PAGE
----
A basic income is not a cure-all, but for 30–40-somethings with short-term employment contracts, it seems to be a perfect fit.
Markus Kanerva at the political analysis unit of the Prime Minister’s Office says that the purpose of the basic-income experiment is to pragmatically test whether people are motivated to accept work when extra income does not reduce their social benefits.
“During the trial period, the unemployed person gets to keep their basic income in full, even if they find a job,” says Kanerva. “It is believed this will motivate the unemployed to accept work even if the pay is not high or the job does not last long.”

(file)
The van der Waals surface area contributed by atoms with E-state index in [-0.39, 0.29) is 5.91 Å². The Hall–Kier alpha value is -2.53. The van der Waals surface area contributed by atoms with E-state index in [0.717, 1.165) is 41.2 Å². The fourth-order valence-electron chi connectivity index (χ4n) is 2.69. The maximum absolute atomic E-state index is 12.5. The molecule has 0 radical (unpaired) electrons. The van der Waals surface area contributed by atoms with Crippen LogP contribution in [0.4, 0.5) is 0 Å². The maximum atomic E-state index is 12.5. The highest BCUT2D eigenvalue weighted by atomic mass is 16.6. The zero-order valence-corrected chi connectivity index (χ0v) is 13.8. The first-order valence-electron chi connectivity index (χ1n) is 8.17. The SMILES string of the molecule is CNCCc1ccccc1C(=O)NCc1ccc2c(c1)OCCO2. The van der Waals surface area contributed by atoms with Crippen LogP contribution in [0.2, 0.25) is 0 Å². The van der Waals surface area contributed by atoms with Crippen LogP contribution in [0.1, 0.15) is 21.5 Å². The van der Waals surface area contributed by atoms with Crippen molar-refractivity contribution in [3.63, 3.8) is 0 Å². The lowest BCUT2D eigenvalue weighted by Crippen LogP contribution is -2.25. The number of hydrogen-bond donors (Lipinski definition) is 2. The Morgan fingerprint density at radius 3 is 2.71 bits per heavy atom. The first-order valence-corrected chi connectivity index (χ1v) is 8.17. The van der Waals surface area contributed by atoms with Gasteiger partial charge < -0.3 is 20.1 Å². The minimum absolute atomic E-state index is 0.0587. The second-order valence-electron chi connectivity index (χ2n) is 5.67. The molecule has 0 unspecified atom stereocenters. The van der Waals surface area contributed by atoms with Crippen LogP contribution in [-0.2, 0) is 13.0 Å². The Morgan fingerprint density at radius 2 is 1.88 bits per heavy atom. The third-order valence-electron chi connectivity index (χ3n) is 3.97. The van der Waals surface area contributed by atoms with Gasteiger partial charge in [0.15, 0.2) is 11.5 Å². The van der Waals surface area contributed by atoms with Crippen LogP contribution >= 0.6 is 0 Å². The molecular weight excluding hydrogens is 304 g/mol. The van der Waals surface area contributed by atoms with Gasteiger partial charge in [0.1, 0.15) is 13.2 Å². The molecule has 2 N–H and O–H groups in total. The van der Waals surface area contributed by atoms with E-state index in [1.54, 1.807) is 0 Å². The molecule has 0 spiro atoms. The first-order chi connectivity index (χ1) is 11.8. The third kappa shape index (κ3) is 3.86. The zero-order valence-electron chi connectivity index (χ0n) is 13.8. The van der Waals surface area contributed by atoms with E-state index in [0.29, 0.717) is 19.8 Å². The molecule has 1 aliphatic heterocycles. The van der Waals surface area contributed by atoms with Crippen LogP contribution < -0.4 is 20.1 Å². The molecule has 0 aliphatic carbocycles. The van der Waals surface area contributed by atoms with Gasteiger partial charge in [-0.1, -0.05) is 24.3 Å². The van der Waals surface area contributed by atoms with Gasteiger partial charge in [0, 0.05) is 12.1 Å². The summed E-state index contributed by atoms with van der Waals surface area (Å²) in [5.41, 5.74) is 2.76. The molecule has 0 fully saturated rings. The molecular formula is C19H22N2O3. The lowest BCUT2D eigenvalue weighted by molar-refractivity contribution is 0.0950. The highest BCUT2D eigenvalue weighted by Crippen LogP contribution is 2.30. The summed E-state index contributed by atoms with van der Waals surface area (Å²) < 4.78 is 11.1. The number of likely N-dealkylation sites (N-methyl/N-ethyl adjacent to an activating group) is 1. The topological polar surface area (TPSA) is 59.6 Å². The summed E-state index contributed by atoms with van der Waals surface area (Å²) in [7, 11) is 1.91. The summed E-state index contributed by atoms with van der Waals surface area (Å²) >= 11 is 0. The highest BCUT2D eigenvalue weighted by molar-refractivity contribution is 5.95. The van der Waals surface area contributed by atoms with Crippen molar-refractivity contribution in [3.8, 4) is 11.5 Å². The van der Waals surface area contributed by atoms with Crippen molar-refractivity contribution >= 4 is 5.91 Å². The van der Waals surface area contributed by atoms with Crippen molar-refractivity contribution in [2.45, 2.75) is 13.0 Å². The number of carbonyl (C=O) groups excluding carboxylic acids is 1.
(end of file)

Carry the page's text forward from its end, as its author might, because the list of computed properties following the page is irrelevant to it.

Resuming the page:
A basic income is not a cure-all, but for 30–40-somethings who have short-term employment contracts, it seems to be a perfect fit. Miska Simanainen, a researcher at the Social Insurance Institution of Finland (often called by its Finnish abbreviation, Kela), points out that the proponents of basic income often claim that it would fit the needs of various self-employed persons, such as freelancers.
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